Stars shine so bright that it nearly hurts your eyes, despite the fact that it is pitch black outside. With no one around for miles, the only sound you hear is the trickle of a nearby stream and the occasional owl call echoing through the trees. Images like this often conjure up thoughts of an Out-West or Alaskan adventure. However, there are plenty of opportunities right here in Wisconsin and the Upper Peninsula of Michigan to disappear into the woods for some backcountry camping, hunting, and fishing.

There is no better location here in Wisconsin than the Chequamegon-Nicolet National Forest in northern Wisconsin. Over one million acres of wild forest make up the Chequamegon with lakes and streams around every corner. Dispersed camping is what it’s referred to here in Wisconsin and you don’t even need a permit. Recent easing of regulations for deer transportation and registration including quartering in the field and phone/online registration, have created a perfect opportunity for backwoods hunters here in Wisconsin. For those adventurous souls, what better opportunity to take advantage.

Hilary Markin, Chequamegon-Nicolet National Forest Public Affairs Officer, recommends that “people that want to participate in dispersed camping call the local offices before proceeding because they can point you in the right direction. Plus, they can update you on storm closures, especially this year, and make sure the area is open.” She added, “it’s best to narrow down what experience you’re after since there are so many opportunities out there.” Trout fishing, mountain bike riding, fishing remote lakes, hiking, grouse hunting, deer hunting, snow-shoeing, the list goes on and on and there are certain places that are better than others. The local offices can provide you the best places based on the experience you are seeking.

Chequamegon-Nicolet National Forest Headquarters: (715) 362-1300
Lakewood/Laona Ranger District: (715) 276-6333
Park Falls/Medford Ranger District: (715) 762-2461
Eagle River/Florence Ranger District: (715) 479-2827
Washburn Ranger District: (715) 373-2667
Great Divide Ranger District – Hayward/Glidden: (715) 634-4821

Markin stressed the importance of, “Leave No Trace.” Quite simply, when you leave the area, it should look like you were never there. According to the Dispersed Camping manual, it’s not just for hikers and campers, recreation vehicle (RV) enthusiasts can take advantage of this program as well. They are able to park their RVs at pull off areas on Forest Service roads. This is a perfect opportunity to set up a hunting camp this fall or plan an adventure next summer.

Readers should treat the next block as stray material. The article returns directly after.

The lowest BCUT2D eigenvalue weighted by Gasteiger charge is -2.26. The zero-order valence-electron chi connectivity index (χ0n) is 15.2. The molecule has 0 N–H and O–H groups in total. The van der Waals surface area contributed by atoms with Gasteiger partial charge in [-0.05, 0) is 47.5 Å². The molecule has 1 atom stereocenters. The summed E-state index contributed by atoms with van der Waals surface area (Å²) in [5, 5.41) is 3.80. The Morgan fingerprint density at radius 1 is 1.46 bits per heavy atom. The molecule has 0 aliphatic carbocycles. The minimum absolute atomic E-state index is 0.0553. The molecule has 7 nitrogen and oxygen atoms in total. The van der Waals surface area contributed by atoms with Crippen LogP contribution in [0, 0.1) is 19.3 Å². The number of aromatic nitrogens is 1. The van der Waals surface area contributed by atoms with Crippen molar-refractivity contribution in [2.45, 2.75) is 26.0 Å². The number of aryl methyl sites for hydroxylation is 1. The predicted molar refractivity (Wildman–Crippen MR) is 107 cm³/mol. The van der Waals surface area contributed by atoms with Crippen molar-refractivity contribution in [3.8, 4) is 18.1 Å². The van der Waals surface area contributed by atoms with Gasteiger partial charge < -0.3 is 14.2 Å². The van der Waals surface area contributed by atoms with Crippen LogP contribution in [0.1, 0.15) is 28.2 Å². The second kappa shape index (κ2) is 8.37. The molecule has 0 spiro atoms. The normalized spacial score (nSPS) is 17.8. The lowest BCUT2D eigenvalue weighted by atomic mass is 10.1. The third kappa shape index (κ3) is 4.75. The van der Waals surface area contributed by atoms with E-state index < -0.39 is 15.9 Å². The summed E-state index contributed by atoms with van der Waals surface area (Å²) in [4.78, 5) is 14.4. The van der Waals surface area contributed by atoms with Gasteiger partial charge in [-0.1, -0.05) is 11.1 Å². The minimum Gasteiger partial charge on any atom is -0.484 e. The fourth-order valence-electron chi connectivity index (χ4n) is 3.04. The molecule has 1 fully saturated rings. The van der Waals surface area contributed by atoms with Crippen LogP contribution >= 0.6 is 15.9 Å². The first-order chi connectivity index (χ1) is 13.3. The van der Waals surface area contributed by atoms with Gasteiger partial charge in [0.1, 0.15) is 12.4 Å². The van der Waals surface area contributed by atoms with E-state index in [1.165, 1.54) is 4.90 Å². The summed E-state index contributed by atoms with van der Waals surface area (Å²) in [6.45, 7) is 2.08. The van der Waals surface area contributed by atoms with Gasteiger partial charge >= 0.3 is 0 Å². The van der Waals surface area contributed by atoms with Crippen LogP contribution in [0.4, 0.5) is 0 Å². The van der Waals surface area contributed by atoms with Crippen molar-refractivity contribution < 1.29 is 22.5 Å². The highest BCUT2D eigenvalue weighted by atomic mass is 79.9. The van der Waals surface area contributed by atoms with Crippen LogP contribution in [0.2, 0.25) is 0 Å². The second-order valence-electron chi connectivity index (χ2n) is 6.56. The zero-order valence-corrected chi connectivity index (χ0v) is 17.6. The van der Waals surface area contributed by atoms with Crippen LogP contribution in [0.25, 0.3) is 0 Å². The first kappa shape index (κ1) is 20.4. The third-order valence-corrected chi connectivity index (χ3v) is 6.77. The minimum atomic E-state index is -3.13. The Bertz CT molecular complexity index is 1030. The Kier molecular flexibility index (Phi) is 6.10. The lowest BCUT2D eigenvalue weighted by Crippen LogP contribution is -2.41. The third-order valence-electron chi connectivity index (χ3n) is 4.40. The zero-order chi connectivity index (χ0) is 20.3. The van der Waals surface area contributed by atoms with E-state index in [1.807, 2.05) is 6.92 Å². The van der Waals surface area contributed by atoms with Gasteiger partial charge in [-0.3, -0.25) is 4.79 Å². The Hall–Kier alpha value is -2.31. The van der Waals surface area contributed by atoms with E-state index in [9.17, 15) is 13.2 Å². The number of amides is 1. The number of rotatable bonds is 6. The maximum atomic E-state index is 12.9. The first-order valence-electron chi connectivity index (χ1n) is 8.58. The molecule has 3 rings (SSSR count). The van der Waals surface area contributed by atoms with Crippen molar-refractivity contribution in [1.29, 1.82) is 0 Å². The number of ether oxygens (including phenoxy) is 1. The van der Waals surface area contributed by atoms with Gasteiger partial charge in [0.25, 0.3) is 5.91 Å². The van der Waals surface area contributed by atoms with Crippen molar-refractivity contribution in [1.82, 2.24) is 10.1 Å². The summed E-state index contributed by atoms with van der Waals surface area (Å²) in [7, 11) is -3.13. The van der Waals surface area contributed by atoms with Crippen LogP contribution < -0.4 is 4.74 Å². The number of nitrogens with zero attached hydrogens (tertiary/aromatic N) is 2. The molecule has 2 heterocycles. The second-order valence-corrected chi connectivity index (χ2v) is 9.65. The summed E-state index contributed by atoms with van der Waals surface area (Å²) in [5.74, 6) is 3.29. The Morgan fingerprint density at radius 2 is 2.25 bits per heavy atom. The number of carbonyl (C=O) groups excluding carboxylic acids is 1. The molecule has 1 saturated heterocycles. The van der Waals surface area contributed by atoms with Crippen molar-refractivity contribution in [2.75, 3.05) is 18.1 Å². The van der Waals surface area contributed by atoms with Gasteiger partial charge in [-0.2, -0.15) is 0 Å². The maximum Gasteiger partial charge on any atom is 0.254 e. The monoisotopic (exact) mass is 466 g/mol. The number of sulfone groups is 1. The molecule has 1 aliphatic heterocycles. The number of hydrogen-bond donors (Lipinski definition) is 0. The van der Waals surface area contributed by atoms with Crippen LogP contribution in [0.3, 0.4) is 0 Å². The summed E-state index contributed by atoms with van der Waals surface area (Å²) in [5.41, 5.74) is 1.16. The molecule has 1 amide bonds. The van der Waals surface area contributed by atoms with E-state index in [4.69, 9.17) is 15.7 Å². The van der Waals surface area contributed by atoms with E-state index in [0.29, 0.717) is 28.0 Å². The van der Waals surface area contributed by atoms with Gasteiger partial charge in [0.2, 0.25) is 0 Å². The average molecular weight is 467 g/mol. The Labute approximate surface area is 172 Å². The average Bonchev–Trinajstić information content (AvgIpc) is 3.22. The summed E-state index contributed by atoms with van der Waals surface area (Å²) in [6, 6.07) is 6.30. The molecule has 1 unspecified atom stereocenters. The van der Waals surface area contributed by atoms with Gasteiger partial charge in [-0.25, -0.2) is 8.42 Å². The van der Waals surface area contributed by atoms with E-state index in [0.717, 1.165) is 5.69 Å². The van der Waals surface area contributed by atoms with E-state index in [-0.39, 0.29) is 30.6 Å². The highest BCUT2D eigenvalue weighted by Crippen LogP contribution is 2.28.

The Chequamegon may be the natural place to start given the size, but it is certainly not the only opportunity to disappear into the woods. County and State Forests as well as State Parks have been expanding opportunities in recent years. “Our members are exploring all over the state,” says Jeff Guerard, Chapter Chair for The Wisconsin Chapter of Backcountry Hunters & Anglers. “I’m actually going after ducks in the Chequamegon this weekend.” Formed in March 2016, this group is new to Wisconsin but one that many people passionate about the outdoors can relate to. “Our focus is on preserving public lands,” Guerard explained. “Our goal is to stop the transfer of federal land to state control, where the state sells it to private ownership. We’ve seen this a lot out west already and now with the bill in 2013 here in Wisconsin to sell state land, our plan is to lobby the Natural Resources Board not to sell.” To do that, they are currently trying to expand their membership to give their organization more clout with state politicians and ultimately protect the great places that so many of us hold dear.

Published in On Wisconsin Outdoors on November 1, 2016

Dispersed Camping Information

Ice Age Trail Chronicles: Eau Claire Dells

Ice Age Trail Chronicles:
Eau Claire Dells Segment, Marathon County
January 18, 2016